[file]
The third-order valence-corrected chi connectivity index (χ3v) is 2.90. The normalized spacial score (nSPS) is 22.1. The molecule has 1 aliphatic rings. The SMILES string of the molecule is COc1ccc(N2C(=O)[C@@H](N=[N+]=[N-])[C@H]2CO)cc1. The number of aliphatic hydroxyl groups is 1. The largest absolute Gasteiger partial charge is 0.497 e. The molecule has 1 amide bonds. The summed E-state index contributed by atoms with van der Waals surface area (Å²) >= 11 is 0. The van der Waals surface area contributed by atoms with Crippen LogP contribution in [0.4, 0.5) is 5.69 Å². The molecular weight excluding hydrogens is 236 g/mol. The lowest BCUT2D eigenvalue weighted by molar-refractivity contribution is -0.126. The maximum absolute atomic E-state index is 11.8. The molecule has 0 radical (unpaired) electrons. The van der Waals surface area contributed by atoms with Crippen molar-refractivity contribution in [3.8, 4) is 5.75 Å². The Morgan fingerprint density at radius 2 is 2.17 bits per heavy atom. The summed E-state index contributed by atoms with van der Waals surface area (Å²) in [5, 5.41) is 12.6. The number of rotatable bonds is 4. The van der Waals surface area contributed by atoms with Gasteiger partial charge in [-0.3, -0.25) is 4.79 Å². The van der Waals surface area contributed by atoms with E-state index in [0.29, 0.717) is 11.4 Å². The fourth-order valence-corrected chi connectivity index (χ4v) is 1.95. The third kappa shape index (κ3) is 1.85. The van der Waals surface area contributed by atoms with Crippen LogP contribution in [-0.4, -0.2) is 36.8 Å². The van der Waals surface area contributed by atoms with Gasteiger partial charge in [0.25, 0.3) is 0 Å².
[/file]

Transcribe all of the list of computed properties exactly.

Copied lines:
The third-order valence-corrected chi connectivity index (χ3v) is 2.90. The normalized spacial score (nSPS) is 22.1. The molecule has 1 aliphatic rings. The SMILES string of the molecule is COc1ccc(N2C(=O)[C@@H](N=[N+]=[N-])[C@H]2CO)cc1. The number of aliphatic hydroxyl groups is 1. The largest absolute Gasteiger partial charge is 0.497 e. The molecule has 1 amide bonds. The summed E-state index contributed by atoms with van der Waals surface area (Å²) >= 11 is 0. The van der Waals surface area contributed by atoms with Crippen LogP contribution in [0.4, 0.5) is 5.69 Å². The molecular weight excluding hydrogens is 236 g/mol. The lowest BCUT2D eigenvalue weighted by molar-refractivity contribution is -0.126. The maximum absolute atomic E-state index is 11.8. The molecule has 0 radical (unpaired) electrons. The van der Waals surface area contributed by atoms with Crippen molar-refractivity contribution in [3.8, 4) is 5.75 Å². The Morgan fingerprint density at radius 2 is 2.17 bits per heavy atom. The summed E-state index contributed by atoms with van der Waals surface area (Å²) in [5, 5.41) is 12.6. The number of rotatable bonds is 4. The van der Waals surface area contributed by atoms with Gasteiger partial charge in [-0.3, -0.25) is 4.79 Å². The van der Waals surface area contributed by atoms with E-state index in [0.29, 0.717) is 11.4 Å². The fourth-order valence-corrected chi connectivity index (χ4v) is 1.95. The third kappa shape index (κ3) is 1.85. The van der Waals surface area contributed by atoms with Crippen LogP contribution in [-0.4, -0.2) is 36.8 Å². The van der Waals surface area contributed by atoms with Gasteiger partial charge in [0.25, 0.3) is 0 Å².